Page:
Store Loss and Disenfranchised Grief

I stood with my head pressed against the glass. Behind it, a thoroughly empty shop, long and narrow. The bald fact of it: walls, carpet, back door. Everything else – the shelves, the posters, the old counter at the back with its pale pink curtain into the inner sanctum that held the DVDs – all gone. The closing down signs still mocking the windows, a picture of understatement.

How absurd, to get upset about a video store closing! How old was I? Well, it was early January, which is always a disorientating time for me. And this was a local video store, not a franchise, owned by a sweet family headed by a short, white-haired middle-aged woman who always treated me with kindness and courtesy. This family were already installed in the store when I started to use it after returning, ten years ago, to live in the nearby suburb where I grew up.

It was a damn good video store, with plenty of stock to choose from. It charged only $3 for new releases, obviously an attempt to compete with the DVD vending machines that had become a fixture at supermarkets in recent years.

It had no pretensions to being an arty place aimed at cinephiles – I used to think how much more it could do to capitalise on the hordes of students in the area – but the owner had realised, she told me once, that keeping a back catalogue of videos rather than selling most of them off was good for the business, tiding it over whenever the crop of new releases was particularly disappointing.

My angst came from several sources. I hadn’t had the chance to say goodbye and thanks for being real, and independent, and genuinely friendly. Mixed in with this was the frustration of human curiosity – I’d missed the inside story. I’ll never know whether the owner had simply had enough and was retiring with a nice little nest egg, or, much more likely, was a victim of the switch to vending machines along with the rise of Quickflix and internet streaming – and perhaps rising store rents.

But it wasn’t just the owner I’d lost the chance to say goodbye to. It was the shop itself, its familiar layout, the time I used to spend painstakingly choosing my five weeklys for only $6.50. I’ve used those DVD vending machines, but it’s just not the same. Going out to choose a video is still a treat for me, and having a machine dispensing it takes all the fun away.

The small losses of daily life

As we get older, familiar places seem to become more important. There is so much change, and yet another small adjustment can sometimes seem like a blow.

Gerontologist Professor Kenneth Doka has an expression for the sense of loss that we have trouble letting go of because our grief is not socially sanctioned – he calls it disenfranchised grieving.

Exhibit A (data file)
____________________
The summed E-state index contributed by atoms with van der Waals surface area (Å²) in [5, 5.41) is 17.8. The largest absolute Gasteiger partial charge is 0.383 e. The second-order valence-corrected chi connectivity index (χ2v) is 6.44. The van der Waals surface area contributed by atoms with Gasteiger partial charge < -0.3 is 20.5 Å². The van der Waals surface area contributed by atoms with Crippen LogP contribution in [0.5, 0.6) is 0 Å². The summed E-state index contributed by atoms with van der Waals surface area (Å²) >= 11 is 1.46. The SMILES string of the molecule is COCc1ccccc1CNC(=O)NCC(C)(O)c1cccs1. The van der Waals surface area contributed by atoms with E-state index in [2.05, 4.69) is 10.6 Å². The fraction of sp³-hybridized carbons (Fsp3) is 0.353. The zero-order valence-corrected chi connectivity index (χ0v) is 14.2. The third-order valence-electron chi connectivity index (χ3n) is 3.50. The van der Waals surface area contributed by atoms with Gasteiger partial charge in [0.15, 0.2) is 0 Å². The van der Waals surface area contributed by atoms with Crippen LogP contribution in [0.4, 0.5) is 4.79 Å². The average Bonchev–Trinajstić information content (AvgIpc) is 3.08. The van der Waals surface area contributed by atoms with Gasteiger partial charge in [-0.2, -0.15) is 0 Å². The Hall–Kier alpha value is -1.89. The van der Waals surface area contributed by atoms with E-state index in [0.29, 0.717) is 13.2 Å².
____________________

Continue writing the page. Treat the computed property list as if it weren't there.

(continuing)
Such losses are often large but they can also be small ones. Life is full of them – every new stage we enter results in the shedding of old routines, places and companions – but modern life changes so fast that we may be in a state of constant adjustment, never having the chance to find our feet until the next earth tremor of change.

Pic: Grove Arcade bookstore, by Joel Kramer
Shops are commercial ventures, but the ones we visit regularly become part of our psychic maps, our mental touchstones. I hadn’t expected to feel bereft when the Borders store at my local shopping mall closed. This occurred when the entire Australian arm of the business went into receivership in 2011. All over Melbourne Borders stores were holding closing down sales and I joined the swarms of bargain hunters combing the fast-emptying shelves for books going for a couple of dollars.

I wasn’t prepared for the sense of loss once the Chadstone Borders at closed. I knew that it was a heartless multinational, had read somewhere that workers in its US stores were so poorly paid they had to get second jobs to survive. Nevertheless there was something profoundly civilising about all those books in my local shopping mall. I’ve always fetishised books and it was the sheer number at the Borders store with its two floors that captivated me.

Still, losses have their consolations. About a year ago a new independent bookstore moved into Chadstone, with genre labels that look a bit home made, and a refusal to grant the kinds of massive discounts that stores like Borders and Dymocks have relied on. It’s a new branch of the independent chain Robinsons Books, and seems so far to be well patronised – long may it reign!

Have you ever experienced a sense of unexpected loss when a familiar store closed down?

Until next time!

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